Monday, December 28, 2015

My Tools

As you saw in the shop tour video earlier, I do have a mix of power tools and some hand tools. I use each according to my needs.


For example, my jointer is 6" wide (meaning, the max width it can handle is about 6"). There are times when I need to joint a board that is wider than 6", especially if I've glued two boards together. One option that some woodworkers opt for is to remove the guard and do what they can, then clean the rest up with a handplane. I'm not the type to remove the guard on something like that, so I just skip the middle man and reach for my handplanes in situations like this.



My 6" Jointer





Below is a picture of my handplanes. I have a simple block plane, a spokeshave, a smoothing plane, a jack plane, and a jointer plane. When it comes to making a large panel flat, I first use a straight edge and see if there are any low or high spots, mark them out with a pencil, then get to work. I am partial to my jack plane, but if it's a large piece I will use the larger jointer plane. Either will get the job done, just as long as you stop every few strokes and check to see where you're at. If you have any cup or twist, it may take some time to get it flat on one side.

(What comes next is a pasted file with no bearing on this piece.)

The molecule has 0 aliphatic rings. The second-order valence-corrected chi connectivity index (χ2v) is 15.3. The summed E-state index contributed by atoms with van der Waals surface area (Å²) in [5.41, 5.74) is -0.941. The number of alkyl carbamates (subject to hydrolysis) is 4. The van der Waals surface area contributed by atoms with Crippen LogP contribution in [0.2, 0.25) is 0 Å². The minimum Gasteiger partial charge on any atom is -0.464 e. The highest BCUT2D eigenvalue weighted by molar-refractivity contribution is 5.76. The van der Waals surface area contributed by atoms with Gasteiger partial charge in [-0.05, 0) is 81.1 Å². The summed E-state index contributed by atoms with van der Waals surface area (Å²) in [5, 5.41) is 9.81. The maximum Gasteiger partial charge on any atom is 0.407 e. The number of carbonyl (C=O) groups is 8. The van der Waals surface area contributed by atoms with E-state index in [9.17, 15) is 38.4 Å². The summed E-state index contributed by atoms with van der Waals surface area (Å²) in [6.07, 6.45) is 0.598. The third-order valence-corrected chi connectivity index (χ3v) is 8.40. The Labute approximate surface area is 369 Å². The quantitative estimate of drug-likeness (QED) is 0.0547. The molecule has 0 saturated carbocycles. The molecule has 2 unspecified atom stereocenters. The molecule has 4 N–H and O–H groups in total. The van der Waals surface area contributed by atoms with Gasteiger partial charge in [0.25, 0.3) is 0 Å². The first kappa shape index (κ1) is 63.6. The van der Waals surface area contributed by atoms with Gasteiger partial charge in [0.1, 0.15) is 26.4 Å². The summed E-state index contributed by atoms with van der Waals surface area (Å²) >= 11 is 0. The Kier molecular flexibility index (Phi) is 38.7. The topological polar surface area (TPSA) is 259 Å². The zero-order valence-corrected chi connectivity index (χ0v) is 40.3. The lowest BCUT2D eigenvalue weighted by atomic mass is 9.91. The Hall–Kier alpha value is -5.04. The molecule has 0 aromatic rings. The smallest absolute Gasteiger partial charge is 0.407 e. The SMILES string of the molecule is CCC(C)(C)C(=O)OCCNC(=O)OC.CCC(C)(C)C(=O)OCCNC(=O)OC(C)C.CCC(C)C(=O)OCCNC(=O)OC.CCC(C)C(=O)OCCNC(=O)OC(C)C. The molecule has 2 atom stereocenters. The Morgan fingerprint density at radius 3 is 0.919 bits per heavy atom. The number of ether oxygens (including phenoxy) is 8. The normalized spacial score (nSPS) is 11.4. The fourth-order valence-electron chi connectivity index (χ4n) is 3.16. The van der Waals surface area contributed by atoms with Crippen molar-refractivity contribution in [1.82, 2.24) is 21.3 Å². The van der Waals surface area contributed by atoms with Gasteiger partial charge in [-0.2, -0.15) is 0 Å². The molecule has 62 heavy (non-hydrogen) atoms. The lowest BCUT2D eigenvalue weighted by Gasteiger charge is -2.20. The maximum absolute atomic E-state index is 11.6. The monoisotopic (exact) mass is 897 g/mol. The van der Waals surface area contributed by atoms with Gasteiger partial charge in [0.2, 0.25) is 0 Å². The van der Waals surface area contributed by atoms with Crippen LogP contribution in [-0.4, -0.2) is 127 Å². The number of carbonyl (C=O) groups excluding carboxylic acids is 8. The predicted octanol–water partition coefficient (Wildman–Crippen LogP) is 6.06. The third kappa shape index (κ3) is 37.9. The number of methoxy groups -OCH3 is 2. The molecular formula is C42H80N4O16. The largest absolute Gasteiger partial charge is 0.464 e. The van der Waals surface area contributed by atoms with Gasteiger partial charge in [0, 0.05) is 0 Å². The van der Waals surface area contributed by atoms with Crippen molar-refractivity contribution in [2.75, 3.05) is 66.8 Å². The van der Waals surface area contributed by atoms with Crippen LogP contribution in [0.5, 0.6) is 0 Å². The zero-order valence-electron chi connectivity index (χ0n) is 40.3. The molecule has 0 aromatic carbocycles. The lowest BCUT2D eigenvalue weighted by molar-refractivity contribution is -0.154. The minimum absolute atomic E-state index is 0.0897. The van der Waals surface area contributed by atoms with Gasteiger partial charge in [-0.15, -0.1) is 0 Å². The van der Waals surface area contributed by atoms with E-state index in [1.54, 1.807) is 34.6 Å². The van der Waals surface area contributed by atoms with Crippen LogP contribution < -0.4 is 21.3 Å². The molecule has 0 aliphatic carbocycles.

My Hand Planes
Once I've gotten one side flat, then I can edge joint it on the jointer if I desire, but usually since I have it already on the bench and my planes out, I just do it that way. After that, it's just a matter of running it through the planer to flatten the opposite side and cutting the edge on the table saw to make sure everything is parallel. Only once or twice has something been too large to go through my planer (13" model) and when that happens, it's the same process,


My 13" Delta Planer
My other tools are fairly straightforward: table saw, band saw, miter saw, router and router table, spindle sander, and drill press, along with a dust collector that will reach all of them when in use.


As I said in a previous article, most of the power tools were purchased when they were on sale and there were rebates attached to them, so I saved a lot of money. Others I found on eBay or Craigslist for a good price. If you know what you're looking at and what to look for, you can usually find a good deal.


Despite the power tools, using my handplanes bring me the most satisfaction. I'll be honest, there's just something soothing about the sound a handplane makes as it slices across wood.


So there you have it, a quick article on what's in my shop at the moment.

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